Every once in a while, something comes along to remind me what an atypical life I’ve built for myself. This time it was someone reacting skeptically to PalMD’s statement that he worries every day about balancing work and parenting, ’cause, you know, guys don’t really do that. Um, what? I wanted, as usual when confronting the combination of rudeness and ignorance that can be the internet, to step on the fingers responsible.
So I stepped back instead. Was there any reasonable place for the doubt to have come from?
Yeah, there was. A lot of fathers really do overestimate their contributions to the household because they’re doing more than their fathers did and more than the world tells them they must do. “Equal” parenting, when broken down by what each partner actually does, is often not equal.
So why did I have to step back to remember that? Because in my world, things don’t usually work that way. Really. This is my world:
- Lots of child-free couples. Some because they don’t like kids. Some for medical reasons. Some because pursuing vocations and avocations at the same time doesn’t leave much time for good parenting. Some because the desire for children doesn’t outweigh the hassles of becoming gay parents.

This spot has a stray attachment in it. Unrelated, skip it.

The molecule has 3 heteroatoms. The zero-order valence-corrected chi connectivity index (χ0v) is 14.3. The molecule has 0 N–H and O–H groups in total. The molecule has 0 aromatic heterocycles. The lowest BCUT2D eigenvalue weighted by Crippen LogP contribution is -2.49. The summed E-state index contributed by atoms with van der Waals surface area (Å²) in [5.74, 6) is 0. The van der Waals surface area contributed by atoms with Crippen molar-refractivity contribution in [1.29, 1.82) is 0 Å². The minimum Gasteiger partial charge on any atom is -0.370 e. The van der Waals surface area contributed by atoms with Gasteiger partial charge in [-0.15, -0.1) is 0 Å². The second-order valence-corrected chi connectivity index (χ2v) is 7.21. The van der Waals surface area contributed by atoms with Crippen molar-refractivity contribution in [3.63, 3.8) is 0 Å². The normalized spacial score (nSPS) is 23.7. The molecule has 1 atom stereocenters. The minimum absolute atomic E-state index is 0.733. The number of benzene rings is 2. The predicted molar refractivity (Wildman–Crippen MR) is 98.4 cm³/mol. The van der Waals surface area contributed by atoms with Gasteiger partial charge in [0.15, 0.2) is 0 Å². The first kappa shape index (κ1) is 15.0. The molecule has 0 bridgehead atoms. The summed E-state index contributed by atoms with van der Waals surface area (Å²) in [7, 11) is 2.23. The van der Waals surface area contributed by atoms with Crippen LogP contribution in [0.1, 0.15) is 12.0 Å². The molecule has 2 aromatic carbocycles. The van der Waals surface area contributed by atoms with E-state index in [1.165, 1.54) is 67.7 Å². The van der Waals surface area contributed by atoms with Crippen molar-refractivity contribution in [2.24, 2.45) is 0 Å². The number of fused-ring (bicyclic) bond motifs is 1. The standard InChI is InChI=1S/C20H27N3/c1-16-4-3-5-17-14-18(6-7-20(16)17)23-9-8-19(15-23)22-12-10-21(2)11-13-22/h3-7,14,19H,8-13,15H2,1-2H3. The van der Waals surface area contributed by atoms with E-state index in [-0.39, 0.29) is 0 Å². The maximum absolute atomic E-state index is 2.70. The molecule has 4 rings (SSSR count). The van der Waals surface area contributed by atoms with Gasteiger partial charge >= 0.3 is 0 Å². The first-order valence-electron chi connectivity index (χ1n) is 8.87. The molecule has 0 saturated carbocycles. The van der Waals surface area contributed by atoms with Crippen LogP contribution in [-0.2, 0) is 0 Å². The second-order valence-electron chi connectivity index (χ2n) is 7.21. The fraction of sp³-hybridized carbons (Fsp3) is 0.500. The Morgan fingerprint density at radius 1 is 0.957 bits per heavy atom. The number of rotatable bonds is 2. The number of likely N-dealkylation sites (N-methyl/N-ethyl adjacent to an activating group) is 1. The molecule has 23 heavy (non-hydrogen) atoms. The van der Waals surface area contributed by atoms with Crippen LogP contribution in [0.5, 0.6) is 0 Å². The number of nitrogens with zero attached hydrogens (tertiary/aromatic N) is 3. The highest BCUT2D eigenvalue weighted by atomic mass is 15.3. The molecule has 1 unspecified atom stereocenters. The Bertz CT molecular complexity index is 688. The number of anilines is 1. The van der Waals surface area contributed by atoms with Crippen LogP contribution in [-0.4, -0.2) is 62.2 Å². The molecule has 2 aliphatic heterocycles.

- Adults who are unpartnered for various reasons. No parents in this group.
- Stay-at-home parents of both sexes who decided they’d stay home, not for financial reasons, but to work on their art. They were mostly delusional, at least while the kids were too young for school.
- Gay parents who by default won’t be breaking things down by stereotyped gender role, because the trash would pile up or they’d starve.
- Two-career parents who truly co-parent, usually with the help of family located nearby, because otherwise, they wouldn’t get any child-free time to share with each other.
- A few divorced parents with joint custody.
- Finally, way out on the periphery, a couple of couples who do things more “traditionally.” Dads who bring home the paycheck while Mom is primary caretaker. Even there, Dad comes home from work at a decent hour and unwinds by playing video games with the kids. Any work that has to be done in the evening is done at home after the kids are in bed, which means Dad won’t be getting credit for face time in the office.
This is my life. These are my friends of my generation. Does this look anything like the rest of the world? No, and I like it that way. I arranged it that way. But it does give me an unusual outlook sometimes.
In the end, I was a lot more gentle with the uncomprehending commenters at denialism blog, because it made me sad to think they don’t live in the same world I do.
But really, y’all are welcome to move here anytime.